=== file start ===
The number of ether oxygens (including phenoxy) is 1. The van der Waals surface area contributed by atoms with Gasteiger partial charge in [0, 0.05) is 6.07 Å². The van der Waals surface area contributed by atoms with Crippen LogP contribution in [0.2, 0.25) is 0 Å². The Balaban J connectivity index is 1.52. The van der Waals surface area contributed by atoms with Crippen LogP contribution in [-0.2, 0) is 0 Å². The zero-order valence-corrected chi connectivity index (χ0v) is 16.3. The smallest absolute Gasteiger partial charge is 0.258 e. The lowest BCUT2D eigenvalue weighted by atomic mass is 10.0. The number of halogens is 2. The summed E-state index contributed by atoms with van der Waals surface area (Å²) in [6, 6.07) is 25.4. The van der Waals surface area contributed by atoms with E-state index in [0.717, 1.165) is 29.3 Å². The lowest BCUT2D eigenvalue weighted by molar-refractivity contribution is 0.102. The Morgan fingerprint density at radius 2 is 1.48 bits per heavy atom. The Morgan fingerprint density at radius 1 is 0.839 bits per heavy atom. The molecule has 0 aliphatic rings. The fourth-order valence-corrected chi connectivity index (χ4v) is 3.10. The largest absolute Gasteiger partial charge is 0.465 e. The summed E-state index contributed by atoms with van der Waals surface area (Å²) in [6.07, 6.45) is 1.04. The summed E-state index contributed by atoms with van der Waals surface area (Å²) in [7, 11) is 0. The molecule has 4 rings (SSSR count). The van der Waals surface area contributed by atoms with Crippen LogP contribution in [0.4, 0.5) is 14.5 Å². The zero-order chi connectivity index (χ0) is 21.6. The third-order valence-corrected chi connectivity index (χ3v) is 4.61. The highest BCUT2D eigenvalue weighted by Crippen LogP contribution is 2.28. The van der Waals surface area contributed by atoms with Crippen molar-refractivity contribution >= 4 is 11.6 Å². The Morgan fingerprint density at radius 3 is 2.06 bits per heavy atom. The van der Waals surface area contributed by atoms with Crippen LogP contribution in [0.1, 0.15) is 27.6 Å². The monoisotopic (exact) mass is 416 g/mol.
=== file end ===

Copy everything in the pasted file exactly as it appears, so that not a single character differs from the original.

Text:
The number of ether oxygens (including phenoxy) is 1. The van der Waals surface area contributed by atoms with Gasteiger partial charge in [0, 0.05) is 6.07 Å². The van der Waals surface area contributed by atoms with Crippen LogP contribution in [0.2, 0.25) is 0 Å². The Balaban J connectivity index is 1.52. The van der Waals surface area contributed by atoms with Crippen LogP contribution in [-0.2, 0) is 0 Å². The zero-order valence-corrected chi connectivity index (χ0v) is 16.3. The smallest absolute Gasteiger partial charge is 0.258 e. The lowest BCUT2D eigenvalue weighted by atomic mass is 10.0. The number of halogens is 2. The summed E-state index contributed by atoms with van der Waals surface area (Å²) in [6, 6.07) is 25.4. The van der Waals surface area contributed by atoms with E-state index in [0.717, 1.165) is 29.3 Å². The lowest BCUT2D eigenvalue weighted by molar-refractivity contribution is 0.102. The Morgan fingerprint density at radius 2 is 1.48 bits per heavy atom. The Morgan fingerprint density at radius 1 is 0.839 bits per heavy atom. The molecule has 0 aliphatic rings. The fourth-order valence-corrected chi connectivity index (χ4v) is 3.10. The largest absolute Gasteiger partial charge is 0.465 e. The summed E-state index contributed by atoms with van der Waals surface area (Å²) in [6.07, 6.45) is 1.04. The summed E-state index contributed by atoms with van der Waals surface area (Å²) in [7, 11) is 0. The molecule has 4 rings (SSSR count). The van der Waals surface area contributed by atoms with Crippen LogP contribution in [0.4, 0.5) is 14.5 Å². The zero-order chi connectivity index (χ0) is 21.6. The third-order valence-corrected chi connectivity index (χ3v) is 4.61. The highest BCUT2D eigenvalue weighted by Crippen LogP contribution is 2.28. The van der Waals surface area contributed by atoms with Crippen molar-refractivity contribution >= 4 is 11.6 Å². The Morgan fingerprint density at radius 3 is 2.06 bits per heavy atom. The van der Waals surface area contributed by atoms with Crippen LogP contribution in [0.1, 0.15) is 27.6 Å². The monoisotopic (exact) mass is 416 g/mol.